Posted Jul 26, 2011
We'll now step back and review some 'big picture' inflation-adjusted (IA) charts. These charts show monthly prices in June-2011 dollars, using our own inflation index to adjust historical data for the estimated loss over time in the US dollar's purchasing power. As discussed in earlier commentaries, our inflation index is based on the assumption that the rate at which a currency loses purchasing power over the long term will be roughly equal to the rate of increase in its supply minus the rates of growth in productivity and population.
Let's begin with two of the world's most important agricultural commodities -- corn and soybeans. We often read that soaring food prices are a major problem, but the following charts tell us that the REAL prices of corn and soybeans are no higher today than they were 40 years ago. This, in turn, suggests that the main reason for today's apparently high food prices isn't increasing population or increasing prosperity or disruptive weather patterns or a shortage of arable land. It isn't even the disastrous government policies that cause about 40% of the US corn crop to be consumed in the production of fuel, although these policies have certainly exacerbated the problem. The reality is that the loss of currency purchasing power resulting from monetary inflation is the dominant reason that food prices are troublingly high today.
Next, we have the world's most important industrial commodity -- oil. The IA oil price 'went vertical' during 2007-2008, and in the process handily exceeded its 1980 peak. Vertical price advances such as this are usually followed by crashes, and so it was with the oil market during the second half of 2008. Having returned to 2004 levels in a big hurry, the IA oil price began to rebound and managed to recoup about half of its crash-related losses before reversing downward along with many other markets at the beginning of May-2011.
We suspect that getting the IA oil price above its 2008 peak would require a huge war-related supply disruption, which is unfortunately not out of the question. Absent such a disruption, oil will probably remain in the $60-$140 range in June-2011 dollar terms. In current dollar terms, the upper and lower bounds of oil's expected price range will naturally rise as the US$ is depreciated by the Fed.
Like the IA oil price, the IA copper price crashed to 2004 levels during the second half of 2008. Unlike the IA oil price, the IA copper price didn't quite reach an all-time high in 2008 and has since recouped almost all of its crash-related losses.
In our opinion, the IA copper price is dangerously high. We expect a huge decline to begin from near the current level, but we don't expect the decline from this year's peak to unfold anywhere near as rapidly as the decline from the 2008 peak.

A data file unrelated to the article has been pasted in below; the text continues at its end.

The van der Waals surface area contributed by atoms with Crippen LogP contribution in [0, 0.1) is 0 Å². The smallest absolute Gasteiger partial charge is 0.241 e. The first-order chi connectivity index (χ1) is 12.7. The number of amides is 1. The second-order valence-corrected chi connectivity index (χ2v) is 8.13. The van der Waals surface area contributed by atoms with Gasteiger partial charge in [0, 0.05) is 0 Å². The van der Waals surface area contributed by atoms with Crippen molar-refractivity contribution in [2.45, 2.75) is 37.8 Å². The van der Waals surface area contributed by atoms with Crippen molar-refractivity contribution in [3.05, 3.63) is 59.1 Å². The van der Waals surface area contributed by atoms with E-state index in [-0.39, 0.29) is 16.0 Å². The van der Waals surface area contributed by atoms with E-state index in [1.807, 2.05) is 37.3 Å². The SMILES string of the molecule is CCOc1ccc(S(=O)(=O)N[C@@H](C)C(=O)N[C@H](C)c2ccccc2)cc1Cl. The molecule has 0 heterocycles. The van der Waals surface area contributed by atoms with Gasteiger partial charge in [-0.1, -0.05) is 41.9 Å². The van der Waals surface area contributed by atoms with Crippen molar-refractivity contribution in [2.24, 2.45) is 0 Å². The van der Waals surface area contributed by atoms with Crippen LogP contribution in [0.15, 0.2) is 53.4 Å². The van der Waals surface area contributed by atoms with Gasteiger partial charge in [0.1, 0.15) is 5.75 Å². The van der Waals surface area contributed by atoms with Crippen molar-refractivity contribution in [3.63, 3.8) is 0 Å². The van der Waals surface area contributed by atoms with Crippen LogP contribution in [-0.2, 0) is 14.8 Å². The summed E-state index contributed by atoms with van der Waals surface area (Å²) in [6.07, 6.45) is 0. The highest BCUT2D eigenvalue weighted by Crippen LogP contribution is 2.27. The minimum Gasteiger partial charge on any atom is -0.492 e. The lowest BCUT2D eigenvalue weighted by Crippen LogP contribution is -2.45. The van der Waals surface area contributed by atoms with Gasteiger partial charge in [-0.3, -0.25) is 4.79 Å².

The chart of the IA gold price displayed below looks very different from the oil and copper charts displayed above. Absent from the IA gold chart is a spectacular advance and collapse during 2006-2008. Also, the IA gold chart reveals a market that has continued to make new multi-decade highs over the past two years while remaining well below its 1980 peak (in June-2011 dollar terms, the Jan-1980 peak in the gold price was around $2600/oz). The oil and copper charts, on the other hand, show markets that peaked in 2008 -- above the 1980 peaks.
The above-mentioned differences in performance stem from the fact that most of the demand for gold is for investment, monetary or store-of-value purposes, whereas almost all the oil and copper that gets produced each year is consumed during the same year in industrial/commercial processes. Whereas gold tends to do relatively well when economic confidence is on the decline and there is a general increase in the perceived need for financial security/safety (the 'bust' phase of inflation-fueled boom/bust cycle), oil and copper tend to do relatively well before the inflation-fueled boom turns to bust. That's why the financial crisis of 2008 created dramatic reversals in the IA oil and IA copper charts but looks like nothing more than a bump in the road on the IA gold chart.
At no stage during the current bull market has the IA gold price experienced the sort of spectacular price advance that we would expect to occur prior to a major peak.
Silver is the metal with the split personality -- part industrial metal (like copper) and part monetary metal (like gold). In addition, the silver market is a lot smaller than the copper and gold markets, which means that it responds faster to incremental changes in supply and demand.
The following chart shows that the huge rise in the IA silver price between early-September of last year and late-April of this year pales in comparison with the 1978-1980 rise. This suggests the potential for significant additional gains in the IA silver price over the years ahead, but it should be kept in mind that the > 600% increase of 1978-1980 was a reaction to an unusual set of circumstances that may not occur again.
Our second-to-last inflation-adjusted chart reveals that the commodity universe, as represented by the CRB Index, made a new ALL-TIME low in real terms in 2001. Given that the bull market of 2001-2008 peaked a long way below the 1980 peak, there is no evidence at this time -- notwithstanding Jeremy Grantham's assertions to the contrary -- that the multi-century downward trend in real commodity prices has come to an end.
The last in our series of charts shows the inflation-adjusted Dow Industrials Index. This chart illustrates the extraordinary extent of the 1995-2000 advance and makes it crystal clear that a secular bear market commenced in 2000.
It's very likely that the IA Dow will make new multi-decade lows within the next two years.
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